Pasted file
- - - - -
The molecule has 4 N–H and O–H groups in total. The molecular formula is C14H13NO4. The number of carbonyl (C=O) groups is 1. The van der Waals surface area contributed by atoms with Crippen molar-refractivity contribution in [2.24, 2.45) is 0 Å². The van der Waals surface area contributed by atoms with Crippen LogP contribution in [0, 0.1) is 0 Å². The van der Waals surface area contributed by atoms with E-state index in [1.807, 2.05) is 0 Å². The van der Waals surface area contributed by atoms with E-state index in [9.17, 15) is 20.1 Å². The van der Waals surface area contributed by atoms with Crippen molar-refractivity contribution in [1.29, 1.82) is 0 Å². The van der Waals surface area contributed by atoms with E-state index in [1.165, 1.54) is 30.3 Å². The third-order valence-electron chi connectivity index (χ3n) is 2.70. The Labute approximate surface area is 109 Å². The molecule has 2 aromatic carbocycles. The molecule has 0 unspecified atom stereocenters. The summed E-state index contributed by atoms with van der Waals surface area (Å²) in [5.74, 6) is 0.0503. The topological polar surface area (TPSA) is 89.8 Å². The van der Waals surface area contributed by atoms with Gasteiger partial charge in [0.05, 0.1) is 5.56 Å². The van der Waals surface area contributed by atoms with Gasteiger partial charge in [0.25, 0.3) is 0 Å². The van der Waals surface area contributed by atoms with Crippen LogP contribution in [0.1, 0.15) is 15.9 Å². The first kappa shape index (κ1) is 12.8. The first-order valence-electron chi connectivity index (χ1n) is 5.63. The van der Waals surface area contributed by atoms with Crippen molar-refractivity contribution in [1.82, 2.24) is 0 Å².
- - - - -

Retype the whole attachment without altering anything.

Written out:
The molecule has 4 N–H and O–H groups in total. The molecular formula is C14H13NO4. The number of carbonyl (C=O) groups is 1. The van der Waals surface area contributed by atoms with Crippen molar-refractivity contribution in [2.24, 2.45) is 0 Å². The van der Waals surface area contributed by atoms with Crippen LogP contribution in [0, 0.1) is 0 Å². The van der Waals surface area contributed by atoms with E-state index in [1.807, 2.05) is 0 Å². The van der Waals surface area contributed by atoms with E-state index in [9.17, 15) is 20.1 Å². The van der Waals surface area contributed by atoms with Crippen molar-refractivity contribution in [1.29, 1.82) is 0 Å². The van der Waals surface area contributed by atoms with E-state index in [1.165, 1.54) is 30.3 Å². The third-order valence-electron chi connectivity index (χ3n) is 2.70. The Labute approximate surface area is 109 Å². The molecule has 2 aromatic carbocycles. The molecule has 0 unspecified atom stereocenters. The summed E-state index contributed by atoms with van der Waals surface area (Å²) in [5.74, 6) is 0.0503. The topological polar surface area (TPSA) is 89.8 Å². The van der Waals surface area contributed by atoms with Gasteiger partial charge in [0.05, 0.1) is 5.56 Å². The van der Waals surface area contributed by atoms with Gasteiger partial charge in [0.25, 0.3) is 0 Å². The van der Waals surface area contributed by atoms with Crippen LogP contribution in [0.1, 0.15) is 15.9 Å². The first kappa shape index (κ1) is 12.8. The first-order valence-electron chi connectivity index (χ1n) is 5.63. The van der Waals surface area contributed by atoms with Crippen molar-refractivity contribution in [1.82, 2.24) is 0 Å².